Those of you who have e-readers, tablets and mobile devices and have utilized our e-lending service called Overdrive may have noticed that many books by your favorite authors are not available for checkout. This is a problem that has been occuring more and more simply because publishers refuse to make them available to libraries.
Instead of providing equal and fair access for all, which is a library’s guiding principle, they are refusing to sell this format to libraries in hopes that instead of borrowing titles, readers will purchase. Many of the publishers that do sell to libraries do so with unreasonable terms such as use restrictions and inflated prices, making it harder than ever for libraries to build healthy collections and remain competitive in the digital age. Six main publishers control nearly all published titles and include the following:
- Penguin (recently ended e-book purchasing for libraries)
- HarperCollins (only allows each copy to be read 26 times . . . then the library has to repurchase the title)
- Random House (recently increased the price of e-books, in some cases tripling them, resulting in prices upwards to $100 per copy)
- Macmillan, Simon and Schuster, and Hatchette (none of which will allow libraries to purchase e-books)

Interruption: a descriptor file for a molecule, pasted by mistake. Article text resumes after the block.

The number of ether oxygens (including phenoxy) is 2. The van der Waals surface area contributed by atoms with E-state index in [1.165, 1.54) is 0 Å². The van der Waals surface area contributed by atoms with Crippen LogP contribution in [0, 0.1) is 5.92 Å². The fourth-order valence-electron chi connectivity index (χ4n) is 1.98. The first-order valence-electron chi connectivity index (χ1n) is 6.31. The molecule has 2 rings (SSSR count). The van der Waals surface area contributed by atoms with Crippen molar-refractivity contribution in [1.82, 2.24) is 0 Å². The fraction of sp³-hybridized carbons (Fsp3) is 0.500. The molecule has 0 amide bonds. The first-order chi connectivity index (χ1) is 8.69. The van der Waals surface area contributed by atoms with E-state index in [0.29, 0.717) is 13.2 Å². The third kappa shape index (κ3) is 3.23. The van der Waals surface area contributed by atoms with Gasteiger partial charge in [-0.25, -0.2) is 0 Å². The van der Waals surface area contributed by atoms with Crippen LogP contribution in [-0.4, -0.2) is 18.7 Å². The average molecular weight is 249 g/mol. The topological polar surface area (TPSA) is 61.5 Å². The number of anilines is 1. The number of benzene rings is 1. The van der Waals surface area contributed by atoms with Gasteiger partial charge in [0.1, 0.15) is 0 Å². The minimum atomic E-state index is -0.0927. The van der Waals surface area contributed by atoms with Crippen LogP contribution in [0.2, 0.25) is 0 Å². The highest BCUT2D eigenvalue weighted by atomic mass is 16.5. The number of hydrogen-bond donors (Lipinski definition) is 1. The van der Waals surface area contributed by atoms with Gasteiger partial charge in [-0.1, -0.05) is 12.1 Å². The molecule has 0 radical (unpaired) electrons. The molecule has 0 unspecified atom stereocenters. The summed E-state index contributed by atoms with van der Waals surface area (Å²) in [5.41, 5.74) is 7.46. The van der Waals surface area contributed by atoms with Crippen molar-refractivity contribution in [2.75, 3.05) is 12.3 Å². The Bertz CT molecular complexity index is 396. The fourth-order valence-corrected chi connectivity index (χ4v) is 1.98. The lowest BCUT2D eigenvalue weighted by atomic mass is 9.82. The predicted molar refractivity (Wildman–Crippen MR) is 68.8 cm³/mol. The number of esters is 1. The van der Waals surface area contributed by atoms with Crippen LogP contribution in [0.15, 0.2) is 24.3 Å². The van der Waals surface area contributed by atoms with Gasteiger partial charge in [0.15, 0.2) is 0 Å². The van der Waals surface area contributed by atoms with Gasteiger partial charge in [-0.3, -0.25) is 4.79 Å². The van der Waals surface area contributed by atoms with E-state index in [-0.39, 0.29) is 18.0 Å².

The Nebraska Overdrive Consortium has had to react to these unfair practices as best as possible. We do not purchase any titles from HarperCollins and have recently had to decide to only purchase the top ten best sellers from Random House. As you can imagine, this leaves scraps for us to choose from, hoping that it will work. And it doesn’t. But it could . . . if we would be granted fair access to these new formats.
I highly encourage you to visit http://ebooksforlibraries.com/ to learn more about publishers and e-lending and to sign a petition requesting publishers to allow libraries to have access to digital formats. Every voice counts, and unless librarians, readers and library advocates stand together and speak out, the future of ebooks in libraries is endangered.